Raw Meat in a Slow Cooker? No Problem!

Author:

Published:

Updated:

Affiliate Disclaimer

As an affiliate, we may earn a commission from qualifying purchases. We get commissions for purchases made through links on this website from Amazon and other third parties.

Sometimes I like to make my cooking as easy as possible. Take the meat, add garnish, some spices, and a bit of water, start my slow cooker and forget it for a couple of hours. I recently realized, is it ok to be lazy sometimes and put raw meat in a slow cooker?

In general, it is ok to put the raw meat in a slow cooker. If the recipe that you are following says so. If you are not sure and trying to freestyle a bit, you should have two crucial things in mind. First is what the finished product should be. Second, you should not forget the raw meat in the turned-off slow cooker, as it can go bad very quickly. The maximum amount of time that you might leave the raw meat in a slow cooker is 2 hours!

Below, I explain the two most important things to look for while putting the raw meat in your slow cooker. Both are vitally important in my eyes. Let’s check them together now. 

What is the final product going to be?

The first point is pretty straightforward. It is essential to know what you are aiming to have as a final product. 

Cooking the raw meat in a slow cooker will impact it by releasing most of its juices into the rest of the ingredients. At the same time, the heat and water will penetrate the meat easier. As a result, you will get meat that is falling apart. Great fit for pulled pork or any other recipe that would benefit from easily separable meat strings.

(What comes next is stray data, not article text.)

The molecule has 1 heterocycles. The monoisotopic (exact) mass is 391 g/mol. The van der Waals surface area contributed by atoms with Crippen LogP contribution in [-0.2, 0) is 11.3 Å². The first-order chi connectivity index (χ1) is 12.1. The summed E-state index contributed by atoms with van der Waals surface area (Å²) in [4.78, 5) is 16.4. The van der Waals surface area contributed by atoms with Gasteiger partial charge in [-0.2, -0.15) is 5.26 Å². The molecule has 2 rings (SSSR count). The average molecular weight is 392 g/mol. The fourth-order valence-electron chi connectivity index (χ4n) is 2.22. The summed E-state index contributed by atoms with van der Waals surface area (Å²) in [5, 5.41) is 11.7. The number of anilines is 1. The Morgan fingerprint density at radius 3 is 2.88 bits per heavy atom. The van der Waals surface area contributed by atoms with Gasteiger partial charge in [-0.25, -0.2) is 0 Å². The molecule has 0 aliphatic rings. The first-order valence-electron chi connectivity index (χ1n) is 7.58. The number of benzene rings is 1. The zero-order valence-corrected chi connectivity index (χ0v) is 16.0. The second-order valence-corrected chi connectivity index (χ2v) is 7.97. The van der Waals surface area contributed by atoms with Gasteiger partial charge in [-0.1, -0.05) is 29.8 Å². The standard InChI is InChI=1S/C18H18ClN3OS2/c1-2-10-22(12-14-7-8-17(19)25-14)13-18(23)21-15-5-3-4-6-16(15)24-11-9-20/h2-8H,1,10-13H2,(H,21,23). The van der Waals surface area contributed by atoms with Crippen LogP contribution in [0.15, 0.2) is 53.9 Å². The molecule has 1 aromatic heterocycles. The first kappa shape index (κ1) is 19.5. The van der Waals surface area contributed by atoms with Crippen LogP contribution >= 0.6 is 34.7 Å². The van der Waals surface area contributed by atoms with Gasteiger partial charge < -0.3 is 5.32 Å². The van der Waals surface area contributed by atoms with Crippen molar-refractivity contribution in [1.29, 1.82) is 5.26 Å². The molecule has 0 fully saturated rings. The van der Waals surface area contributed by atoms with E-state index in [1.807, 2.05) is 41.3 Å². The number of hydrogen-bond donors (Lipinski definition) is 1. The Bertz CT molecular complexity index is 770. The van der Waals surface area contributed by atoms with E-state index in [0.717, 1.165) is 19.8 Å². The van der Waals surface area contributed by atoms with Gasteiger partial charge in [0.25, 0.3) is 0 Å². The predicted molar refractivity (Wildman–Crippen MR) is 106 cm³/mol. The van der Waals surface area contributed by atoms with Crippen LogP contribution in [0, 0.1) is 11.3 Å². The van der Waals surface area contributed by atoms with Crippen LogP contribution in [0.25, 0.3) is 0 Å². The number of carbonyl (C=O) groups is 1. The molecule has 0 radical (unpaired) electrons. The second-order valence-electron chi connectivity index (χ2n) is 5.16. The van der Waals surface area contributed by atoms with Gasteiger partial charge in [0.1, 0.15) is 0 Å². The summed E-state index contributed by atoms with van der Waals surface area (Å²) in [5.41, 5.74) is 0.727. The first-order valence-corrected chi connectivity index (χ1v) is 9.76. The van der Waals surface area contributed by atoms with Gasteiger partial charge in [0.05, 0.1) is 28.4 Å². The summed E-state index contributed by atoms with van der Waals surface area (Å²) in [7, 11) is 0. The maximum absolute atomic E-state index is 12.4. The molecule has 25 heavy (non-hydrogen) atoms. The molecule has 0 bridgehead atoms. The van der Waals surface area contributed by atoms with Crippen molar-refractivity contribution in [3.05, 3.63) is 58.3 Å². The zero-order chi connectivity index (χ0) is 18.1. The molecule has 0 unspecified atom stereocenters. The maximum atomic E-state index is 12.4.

Also, while I cannot recommend lifting the lid on a slow cooker in most cases, I would break my rule in case of cooking with raw meat. As the cooking time will be quite long anyway, a few minutes here or there won’t change much.

On the other hand, if you sear the meat first, it covers the outer layer with thin seared skin, which prevents the massive loss of juices over time. This tenderizes meat inside itself, and the result will be much more succulent, juicy, and firm meat. 

Both approaches are heavily dependant on the recipe. If you don’t follow the recommended times in it, it will most likely result in slightly different meals. 

We can debate which approach is better, but the question of putting the raw meat in a slow cooker alone is pretty clear to me. You can do it if the recipe says so or aim for meat in the style of pulled pork, for something that is falling apart just by touching it with a spoon.

Do not forget the raw meat in a slow cooker!

It can happen to the best of us. 

You prep everything, throw it into your slow cooker, and then something more important happens. You leave the raw meat in the slow cooker and run away to fix things quickly. You forget yourself a bit and, with a slight scare, realize that you have forgotten to turn on the slow cooker.

As you come back to check the state of it, you wonder, is it still ok to cook it, or has it been too long?

The best way how to make sure is to check the time. Has it been more than 2 hours? If so, I would not risk it. 

On the one hand, cooking kills the majority of bacteria. On the other, you do not know the state of meat when it was slaughtered and what could alter this state. 

There is a massive list of things that can be wrong with raw meat left in a slow cooker after 2 hours. 

To pick a few: temperature of the meat and environment, the composition of the dish (pH, sugar content, water content, how long the meat’s been in the fridge, how long ago it was killed, the health of the animal when it was slaughtered, the degree to which any contamination affected it in slaughter, and many more).